If you are like me and a creature of habit, you will find that certain ally that you just love playing and want to roll with it every time. Well, for better or worse, traits provide a sense of variety that make the player mix up their style from time to time. Most of the traits are positive effects and can provide a major advantage; however, sometimes you are stuck with some bad luck and your favorite monster is just not going to make the cut. While these attributes can be standard, they are as crucial as understanding the strengths and weakness, which are set in stone. For example, one of my favorite traits to see was known as Vicious and it allows your minions to take 15% more damage in exchange for starting with 10% less health. That boost in damage would definitely outweigh the negatives as long as it wasn’t on a lower-tiered minion. With the plethora of troops at your control, I am sure that you will find something that you fancy, whether it is the horde of zombies or the trio of mages led by the mystical Greybeard. I notice myself sticking with a couple of groups between my various playthroughs and really took a liking to the Spider Queen, the Flesh Golem, and the Wraiths. I found the Flesh Golem and Wraiths to do great damage and provide an excellent way to deal with damage to an area. The golem was not only equipped with a large health pool but also had a massive poison attack that happened at the end of every round. The highlights of the group of wraiths came from their life steal and adjacent attacks. Cornering yourself between a group of enemies may seem like an ending for you, but it is just the beginning as the wraiths slash their way through the entire fleet of enemy soldiers. Both of these creatures are equipped for large groups, but no one compares to our friendly neighborhood Spider Queen. She spawns in with an initial spider friend and on her second attack lays four eggs that will turn into random spiders after a round. This is a great way to build yourself up and quickly outnumber the opposition. I haven’t even talked about the Threat system that accompanies you throughout your playthrough. It is a simple system that contains consumables and various attacks in exchange for decreasing the threat level. Whether you need to heal yourself in a pinch or finish off a boss that just has a sliver of life left in him, it has you covered. Points are earned by killing adversaries and can be used at any time, even during the enemy’s turn.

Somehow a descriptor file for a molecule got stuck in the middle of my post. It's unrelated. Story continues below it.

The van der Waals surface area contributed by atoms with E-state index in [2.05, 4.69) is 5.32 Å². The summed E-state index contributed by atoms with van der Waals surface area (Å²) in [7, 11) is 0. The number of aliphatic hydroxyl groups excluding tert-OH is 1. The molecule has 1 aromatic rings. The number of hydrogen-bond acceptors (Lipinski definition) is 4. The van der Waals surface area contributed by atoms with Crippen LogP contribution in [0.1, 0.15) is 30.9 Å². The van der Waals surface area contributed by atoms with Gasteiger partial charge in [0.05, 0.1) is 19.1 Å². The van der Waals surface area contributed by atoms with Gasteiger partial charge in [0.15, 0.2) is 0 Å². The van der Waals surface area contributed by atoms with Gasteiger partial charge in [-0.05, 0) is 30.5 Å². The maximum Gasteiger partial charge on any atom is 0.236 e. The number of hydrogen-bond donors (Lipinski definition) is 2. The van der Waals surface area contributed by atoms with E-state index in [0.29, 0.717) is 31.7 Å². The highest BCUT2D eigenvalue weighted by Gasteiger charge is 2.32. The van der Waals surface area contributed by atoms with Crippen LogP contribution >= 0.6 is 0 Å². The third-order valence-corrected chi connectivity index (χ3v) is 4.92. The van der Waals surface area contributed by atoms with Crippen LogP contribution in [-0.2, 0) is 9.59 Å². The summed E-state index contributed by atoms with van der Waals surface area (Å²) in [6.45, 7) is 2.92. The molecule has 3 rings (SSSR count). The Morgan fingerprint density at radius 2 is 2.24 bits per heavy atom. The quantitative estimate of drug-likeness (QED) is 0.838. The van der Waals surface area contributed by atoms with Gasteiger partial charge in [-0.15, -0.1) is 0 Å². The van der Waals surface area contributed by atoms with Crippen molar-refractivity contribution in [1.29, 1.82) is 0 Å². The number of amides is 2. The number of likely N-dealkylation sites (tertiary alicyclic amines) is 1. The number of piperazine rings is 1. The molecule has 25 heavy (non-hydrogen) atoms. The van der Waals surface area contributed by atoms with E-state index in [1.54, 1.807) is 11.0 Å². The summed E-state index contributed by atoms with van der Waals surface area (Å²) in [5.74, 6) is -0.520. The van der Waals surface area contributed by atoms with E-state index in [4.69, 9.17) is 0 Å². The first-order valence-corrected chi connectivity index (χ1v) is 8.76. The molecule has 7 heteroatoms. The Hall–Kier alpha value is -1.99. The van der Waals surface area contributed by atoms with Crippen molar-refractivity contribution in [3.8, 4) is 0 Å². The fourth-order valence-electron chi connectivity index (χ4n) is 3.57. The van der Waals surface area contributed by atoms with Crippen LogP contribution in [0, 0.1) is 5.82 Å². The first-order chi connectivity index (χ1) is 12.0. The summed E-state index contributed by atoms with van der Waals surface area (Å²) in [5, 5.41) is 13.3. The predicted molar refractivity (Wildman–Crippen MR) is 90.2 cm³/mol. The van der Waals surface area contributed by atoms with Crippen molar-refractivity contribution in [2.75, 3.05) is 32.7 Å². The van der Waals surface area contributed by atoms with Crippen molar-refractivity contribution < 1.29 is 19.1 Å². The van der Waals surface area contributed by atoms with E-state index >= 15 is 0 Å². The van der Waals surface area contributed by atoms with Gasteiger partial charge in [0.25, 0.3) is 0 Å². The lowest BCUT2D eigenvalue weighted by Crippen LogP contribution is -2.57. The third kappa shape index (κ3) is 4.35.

The credits rolling isn’t the end of the experience, it is just a stepping off point to more content. Completing the story once will unlock both an Endless mode and New Game Plus. Endless mode is just as it sounds, you fight wave after wave of increasingly difficult enemies until you lose interest. The mode provides tons of fun, especially if you liked the combat as much as I did, but I felt that it ended up proving that the story strung together those awesome moments and without it, it just felt lackluster after a while. New Game Plus, on the other hand, provides the same awesome experience over again. While you may lose all your skills, you can choose any five rewards that you unlocked on your previous playthrough to start with. This allows you to start with your favorite group or that passive upgrade that just made you overpowered. It also doesn’t get stale as the game provides a sense of branching paths that come down to three different endings. Will you end up saving the kingdom or will you be brainwashed with all that power? Why not both?
A while back I reviewed another title from Nerdook Productions known as Vertical Drop Heroes HD. I really enjoyed my time with that game and remember the visuals being nothing less than phenomenal. This stays the same throughout this experience as I loved every moment of the hand-drawn picture book aesthetic that visuals embraced. This design choice allows the monsters to have a cuter appearance, but still, be menacing when they are destroying on the battlefield. Although they are not on the same level, the environments share this appeal and provide a believable world for our heroes to live in. The soundtrack was just as awesome as it provided a mixture of orchestral scores and medieval-themed sounds and instruments. I really enjoyed it, but still felt that it was behind the rest of the game.
In the end, Reverse Crawl was an amazing experience that everyone should at least try. The combat can be a bit slow at the beginning of the game, but it quickly becomes a fast-paced, strategic flurry of attacks as you try to keep yourself alive as long as possible. Priced at $13 USD makes this a no-brainer for me and I hope that anyone who picks this up feels the same way. It is truly one of the best experiences that I have played in a while.
*Note: A copy of this game was provided for the purpose of the review.
Final SCore: 9.5/10